We had a lot of fun talking about Queen Victoria’s wedding dress yesterday, and are really looking forward to it going on display this March at Kensington Palace. Click here for a refresher.
Today, we are going to discuss the gorgeous jewelry that Queen Victoria wore on her wedding day (almost 162 years ago). All in all, Queen Victoria wore rather a lot of jewelry: a serious diamond necklace with matching earrings that she called her “Turkish Diamonds” and a sapphire brooch given to her by the Prince Albert.
Sapphire Brooch aka “Prince Albert’s Sapphire Brooch”
First up is this stunning sapphire brooch. It consists of an oval surrounded by brilliant diamonds and is set in gold. It measures 3.7 x 4.1cm. This piece was a gift from Prince Albert to Queen Victoria; he gave it to her the day before the wedding at Buckingham Palace. Queen Victoria described the brooch as being ‘a splendid brooch, a large sapphire set round with diamonds, which is really quite beautiful’. She sure gave it pride of place on her dress – and talk about a something blue!
Check it out in the portrait of Queen Victoria below:
It is not known where Prince Albert acquired this piece. The Royal Collection conjectures that ‘The brooch may have been supplied by a leading London jeweller such as Kitching & Abud or Mortimer & Hunt, both of whom Prince Albert patronised significantly in the early years of the marriage. If, however, the Prince purchased the brooch abroad, it may be among the unspecified payments to firms in Hanau.’
In her will, Queen Victoria specified that this piece was to be an heirloom of the Crown which is how it is still in the Royal Collection. Queen Elizabeth still wears this brooch, which we are always very excited to see. Here are some examples of the Queen bringing out this particular piece of bling over the years. As you can see, she tends to match it to her blue ensembles:
So what are the “Turkish Jewels” that Queen Victoria wore? Queen Victoria was gifted numerous diamonds by Sultan Mahmud of Turkey in 1838. They were then and made up into a necklace and earrings the following year by Rundells & Bridge, a jewellery firm based in London. The firm held the royal warrant from 1797 until 1843.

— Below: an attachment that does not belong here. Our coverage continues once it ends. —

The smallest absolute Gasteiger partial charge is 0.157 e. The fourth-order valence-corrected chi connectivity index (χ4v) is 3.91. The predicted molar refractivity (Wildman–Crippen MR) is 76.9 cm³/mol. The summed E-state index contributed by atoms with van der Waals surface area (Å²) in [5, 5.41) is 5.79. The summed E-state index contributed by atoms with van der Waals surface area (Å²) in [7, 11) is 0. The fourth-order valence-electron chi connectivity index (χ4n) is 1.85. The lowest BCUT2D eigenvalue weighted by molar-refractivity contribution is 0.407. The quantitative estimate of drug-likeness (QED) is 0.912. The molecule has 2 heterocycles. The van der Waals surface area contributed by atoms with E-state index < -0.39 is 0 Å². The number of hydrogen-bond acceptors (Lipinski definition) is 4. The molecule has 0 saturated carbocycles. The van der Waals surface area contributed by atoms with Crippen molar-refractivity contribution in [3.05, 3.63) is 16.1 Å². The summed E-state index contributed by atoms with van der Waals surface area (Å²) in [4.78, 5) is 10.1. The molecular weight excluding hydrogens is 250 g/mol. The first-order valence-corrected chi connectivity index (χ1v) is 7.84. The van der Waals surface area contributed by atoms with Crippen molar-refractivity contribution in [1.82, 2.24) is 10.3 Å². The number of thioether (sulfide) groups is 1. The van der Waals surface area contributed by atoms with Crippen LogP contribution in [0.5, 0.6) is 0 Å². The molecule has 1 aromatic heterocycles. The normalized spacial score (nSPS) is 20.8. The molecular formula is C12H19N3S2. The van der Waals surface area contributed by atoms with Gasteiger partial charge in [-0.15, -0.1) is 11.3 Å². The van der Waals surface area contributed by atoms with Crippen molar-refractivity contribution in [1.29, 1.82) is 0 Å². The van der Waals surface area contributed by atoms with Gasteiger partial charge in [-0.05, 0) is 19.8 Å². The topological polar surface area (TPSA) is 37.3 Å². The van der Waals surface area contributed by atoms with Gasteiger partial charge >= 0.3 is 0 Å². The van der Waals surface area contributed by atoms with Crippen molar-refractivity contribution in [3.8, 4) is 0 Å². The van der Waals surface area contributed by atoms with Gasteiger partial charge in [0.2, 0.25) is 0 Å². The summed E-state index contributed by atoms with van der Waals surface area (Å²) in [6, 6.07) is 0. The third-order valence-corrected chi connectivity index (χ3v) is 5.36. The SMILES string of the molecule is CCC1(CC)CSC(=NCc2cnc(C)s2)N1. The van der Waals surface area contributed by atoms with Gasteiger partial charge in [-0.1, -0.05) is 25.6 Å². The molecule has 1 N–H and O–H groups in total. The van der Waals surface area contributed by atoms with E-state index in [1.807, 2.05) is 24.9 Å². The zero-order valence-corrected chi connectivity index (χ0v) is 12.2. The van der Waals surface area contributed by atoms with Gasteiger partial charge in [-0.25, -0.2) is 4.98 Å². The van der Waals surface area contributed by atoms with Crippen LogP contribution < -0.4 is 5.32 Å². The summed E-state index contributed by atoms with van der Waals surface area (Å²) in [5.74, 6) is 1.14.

The necklace featured diamond rosettes and strands of diamonds. The earrings were equally elaborate and must have been very heavy on Victoria’s ears. Take another look at the portrait above to see how large they were – they look like something that Beyonce would wear to an awards show.
It is believed that Queen Victoria left the necklace to her son, the Duke of Connaught, upon her death. Sadly it is no longer a part of the Royal Collection and its whereabouts are unknown (same goes for the earrings).
Please let us know if you have any more information about this necklace and earring set – we’d love to know if it still exists! Fingers crossed that it does and hasn’t been dismantled…
Bridesmaid’s Turquoise Eagle Brooch
To end off, let’s take a look at the bridesmaids gifts that Queen Victoria’s 12 bridesmaids received. This brooch was designed with both Queen Victoria and Prince Albert’s input and were manufactured by the London jeweller Charles du Vée. The brooches feature a turquoise eagle (representing Prince Albert’s Coburg family) with a diamond beak, ruby eyes and pearls in each talon. Not too shabby!
One of these brooches remains in the Royal Collection and the Royal Collection website gives lots of information about this piece. It says, ”According to The Times of 10 February, ‘The whole workmanship [of the brooches] is very superior and exactly in accordance with the directions of the Royal Bride’. The stones used were all highly symbolic: turquoises and pearls representing true love, rubies for passion and diamonds for eternity…After the wedding ceremony, each train bearer was presented with one of these brooches in a blue velvet box. Several of these survive in the families of their original recipients, for example at Woburn Abbey and at Hatfield House. An example, possibly this one, belonged to Queen Victoria’s granddaughter, Princess Marie Louise (1872-1956).”
What do you make of Queen Victoria’s wedding jewelry?